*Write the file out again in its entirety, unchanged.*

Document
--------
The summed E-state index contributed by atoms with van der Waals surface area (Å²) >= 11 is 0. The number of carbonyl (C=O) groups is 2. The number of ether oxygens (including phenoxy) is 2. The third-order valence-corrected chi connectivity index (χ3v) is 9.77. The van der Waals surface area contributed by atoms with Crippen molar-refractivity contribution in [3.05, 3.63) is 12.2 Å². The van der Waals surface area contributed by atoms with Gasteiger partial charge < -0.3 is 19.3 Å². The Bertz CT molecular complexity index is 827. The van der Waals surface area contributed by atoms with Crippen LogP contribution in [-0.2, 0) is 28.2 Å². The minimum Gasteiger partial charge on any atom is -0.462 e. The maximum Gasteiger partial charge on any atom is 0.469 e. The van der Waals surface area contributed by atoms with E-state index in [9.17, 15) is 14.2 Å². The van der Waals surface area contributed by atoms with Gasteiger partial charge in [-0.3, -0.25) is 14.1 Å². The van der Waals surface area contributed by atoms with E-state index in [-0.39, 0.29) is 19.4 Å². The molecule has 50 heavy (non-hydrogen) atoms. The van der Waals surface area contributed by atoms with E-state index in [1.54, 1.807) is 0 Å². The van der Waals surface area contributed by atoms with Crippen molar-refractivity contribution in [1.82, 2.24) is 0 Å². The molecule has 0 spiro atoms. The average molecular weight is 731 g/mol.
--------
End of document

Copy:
The summed E-state index contributed by atoms with van der Waals surface area (Å²) >= 11 is 0. The number of carbonyl (C=O) groups is 2. The number of ether oxygens (including phenoxy) is 2. The third-order valence-corrected chi connectivity index (χ3v) is 9.77. The van der Waals surface area contributed by atoms with Crippen molar-refractivity contribution in [3.05, 3.63) is 12.2 Å². The van der Waals surface area contributed by atoms with Gasteiger partial charge < -0.3 is 19.3 Å². The Bertz CT molecular complexity index is 827. The van der Waals surface area contributed by atoms with Crippen LogP contribution in [-0.2, 0) is 28.2 Å². The minimum Gasteiger partial charge on any atom is -0.462 e. The maximum Gasteiger partial charge on any atom is 0.469 e. The van der Waals surface area contributed by atoms with E-state index in [9.17, 15) is 14.2 Å². The van der Waals surface area contributed by atoms with Gasteiger partial charge in [-0.3, -0.25) is 14.1 Å². The van der Waals surface area contributed by atoms with E-state index in [-0.39, 0.29) is 19.4 Å². The molecule has 50 heavy (non-hydrogen) atoms. The van der Waals surface area contributed by atoms with E-state index in [1.54, 1.807) is 0 Å². The van der Waals surface area contributed by atoms with Crippen molar-refractivity contribution in [1.82, 2.24) is 0 Å². The molecule has 0 spiro atoms. The average molecular weight is 731 g/mol.